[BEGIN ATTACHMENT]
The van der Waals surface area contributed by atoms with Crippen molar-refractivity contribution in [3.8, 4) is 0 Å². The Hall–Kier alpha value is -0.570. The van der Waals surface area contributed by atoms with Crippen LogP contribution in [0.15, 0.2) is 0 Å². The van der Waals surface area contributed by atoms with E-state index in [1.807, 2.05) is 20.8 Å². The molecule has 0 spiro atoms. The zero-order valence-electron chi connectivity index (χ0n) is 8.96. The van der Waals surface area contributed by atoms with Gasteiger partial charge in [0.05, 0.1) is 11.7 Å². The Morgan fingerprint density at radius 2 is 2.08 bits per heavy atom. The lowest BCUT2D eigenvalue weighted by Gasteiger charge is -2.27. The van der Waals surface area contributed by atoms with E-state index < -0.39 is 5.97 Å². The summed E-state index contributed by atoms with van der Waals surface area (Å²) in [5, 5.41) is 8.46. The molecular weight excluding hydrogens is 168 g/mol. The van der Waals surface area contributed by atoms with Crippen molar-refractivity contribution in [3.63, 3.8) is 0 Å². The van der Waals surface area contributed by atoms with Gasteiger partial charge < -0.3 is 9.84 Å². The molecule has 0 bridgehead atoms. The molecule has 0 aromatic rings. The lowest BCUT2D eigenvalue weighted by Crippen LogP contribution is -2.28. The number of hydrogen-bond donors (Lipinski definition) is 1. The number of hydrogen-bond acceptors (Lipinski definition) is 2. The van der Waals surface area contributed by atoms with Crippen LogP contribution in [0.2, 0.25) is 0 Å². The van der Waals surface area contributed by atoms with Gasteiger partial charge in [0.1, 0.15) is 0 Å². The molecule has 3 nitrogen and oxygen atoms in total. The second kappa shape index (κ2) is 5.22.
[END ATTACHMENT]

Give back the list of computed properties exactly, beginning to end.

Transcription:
The van der Waals surface area contributed by atoms with Crippen molar-refractivity contribution in [3.8, 4) is 0 Å². The Hall–Kier alpha value is -0.570. The van der Waals surface area contributed by atoms with Crippen LogP contribution in [0.15, 0.2) is 0 Å². The van der Waals surface area contributed by atoms with E-state index in [1.807, 2.05) is 20.8 Å². The molecule has 0 spiro atoms. The zero-order valence-electron chi connectivity index (χ0n) is 8.96. The van der Waals surface area contributed by atoms with Gasteiger partial charge in [0.05, 0.1) is 11.7 Å². The Morgan fingerprint density at radius 2 is 2.08 bits per heavy atom. The lowest BCUT2D eigenvalue weighted by Gasteiger charge is -2.27. The van der Waals surface area contributed by atoms with E-state index < -0.39 is 5.97 Å². The summed E-state index contributed by atoms with van der Waals surface area (Å²) in [5, 5.41) is 8.46. The molecular weight excluding hydrogens is 168 g/mol. The van der Waals surface area contributed by atoms with Crippen molar-refractivity contribution in [3.63, 3.8) is 0 Å². The van der Waals surface area contributed by atoms with Gasteiger partial charge < -0.3 is 9.84 Å². The molecule has 0 bridgehead atoms. The molecule has 0 aromatic rings. The lowest BCUT2D eigenvalue weighted by Crippen LogP contribution is -2.28. The number of hydrogen-bond donors (Lipinski definition) is 1. The number of hydrogen-bond acceptors (Lipinski definition) is 2. The van der Waals surface area contributed by atoms with Crippen LogP contribution in [0.2, 0.25) is 0 Å². The van der Waals surface area contributed by atoms with Gasteiger partial charge in [0.1, 0.15) is 0 Å². The molecule has 3 nitrogen and oxygen atoms in total. The second kappa shape index (κ2) is 5.22.